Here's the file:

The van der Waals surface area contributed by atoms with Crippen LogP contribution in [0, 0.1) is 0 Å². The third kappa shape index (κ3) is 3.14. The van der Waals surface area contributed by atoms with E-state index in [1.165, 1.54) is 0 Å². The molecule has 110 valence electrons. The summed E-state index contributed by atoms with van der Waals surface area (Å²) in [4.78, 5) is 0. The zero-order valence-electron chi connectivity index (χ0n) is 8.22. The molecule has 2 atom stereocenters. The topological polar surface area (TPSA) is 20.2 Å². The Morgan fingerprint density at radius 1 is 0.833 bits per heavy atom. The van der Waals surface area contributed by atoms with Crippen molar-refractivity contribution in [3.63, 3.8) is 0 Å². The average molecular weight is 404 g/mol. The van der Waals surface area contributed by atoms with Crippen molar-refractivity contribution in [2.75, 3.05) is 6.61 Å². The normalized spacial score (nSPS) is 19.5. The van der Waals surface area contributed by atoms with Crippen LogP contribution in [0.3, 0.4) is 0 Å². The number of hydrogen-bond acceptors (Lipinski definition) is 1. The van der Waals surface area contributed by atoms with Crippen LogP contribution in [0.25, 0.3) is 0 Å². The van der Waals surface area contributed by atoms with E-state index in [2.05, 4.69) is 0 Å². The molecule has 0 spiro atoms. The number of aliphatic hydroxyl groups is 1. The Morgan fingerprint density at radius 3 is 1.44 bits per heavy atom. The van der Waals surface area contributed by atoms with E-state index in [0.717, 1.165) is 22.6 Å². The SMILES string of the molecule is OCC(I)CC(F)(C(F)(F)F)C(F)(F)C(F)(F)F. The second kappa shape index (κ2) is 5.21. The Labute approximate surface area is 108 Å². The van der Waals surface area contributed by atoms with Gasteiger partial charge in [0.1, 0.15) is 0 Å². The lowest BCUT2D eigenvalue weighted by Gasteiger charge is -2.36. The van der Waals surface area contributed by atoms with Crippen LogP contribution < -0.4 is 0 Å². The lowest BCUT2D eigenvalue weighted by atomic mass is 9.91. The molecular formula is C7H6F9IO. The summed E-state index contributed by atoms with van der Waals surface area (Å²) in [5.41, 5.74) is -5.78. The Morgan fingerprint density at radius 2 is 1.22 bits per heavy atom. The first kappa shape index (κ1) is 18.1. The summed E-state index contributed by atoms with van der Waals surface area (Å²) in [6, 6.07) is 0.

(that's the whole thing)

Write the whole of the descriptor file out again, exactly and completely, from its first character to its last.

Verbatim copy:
The van der Waals surface area contributed by atoms with Crippen LogP contribution in [0, 0.1) is 0 Å². The third kappa shape index (κ3) is 3.14. The van der Waals surface area contributed by atoms with E-state index in [1.165, 1.54) is 0 Å². The molecule has 110 valence electrons. The summed E-state index contributed by atoms with van der Waals surface area (Å²) in [4.78, 5) is 0. The zero-order valence-electron chi connectivity index (χ0n) is 8.22. The molecule has 2 atom stereocenters. The topological polar surface area (TPSA) is 20.2 Å². The Morgan fingerprint density at radius 1 is 0.833 bits per heavy atom. The van der Waals surface area contributed by atoms with Crippen molar-refractivity contribution in [3.63, 3.8) is 0 Å². The average molecular weight is 404 g/mol. The van der Waals surface area contributed by atoms with Crippen molar-refractivity contribution in [2.75, 3.05) is 6.61 Å². The normalized spacial score (nSPS) is 19.5. The van der Waals surface area contributed by atoms with Crippen LogP contribution in [0.3, 0.4) is 0 Å². The number of hydrogen-bond acceptors (Lipinski definition) is 1. The van der Waals surface area contributed by atoms with Crippen LogP contribution in [0.25, 0.3) is 0 Å². The van der Waals surface area contributed by atoms with E-state index in [2.05, 4.69) is 0 Å². The molecule has 0 spiro atoms. The number of aliphatic hydroxyl groups is 1. The Morgan fingerprint density at radius 3 is 1.44 bits per heavy atom. The van der Waals surface area contributed by atoms with E-state index in [0.717, 1.165) is 22.6 Å². The SMILES string of the molecule is OCC(I)CC(F)(C(F)(F)F)C(F)(F)C(F)(F)F. The second kappa shape index (κ2) is 5.21. The Labute approximate surface area is 108 Å². The van der Waals surface area contributed by atoms with Gasteiger partial charge in [0.1, 0.15) is 0 Å². The lowest BCUT2D eigenvalue weighted by Gasteiger charge is -2.36. The van der Waals surface area contributed by atoms with Crippen LogP contribution < -0.4 is 0 Å². The lowest BCUT2D eigenvalue weighted by atomic mass is 9.91. The molecular formula is C7H6F9IO. The summed E-state index contributed by atoms with van der Waals surface area (Å²) in [5.41, 5.74) is -5.78. The Morgan fingerprint density at radius 2 is 1.22 bits per heavy atom. The first kappa shape index (κ1) is 18.1. The summed E-state index contributed by atoms with van der Waals surface area (Å²) in [6, 6.07) is 0.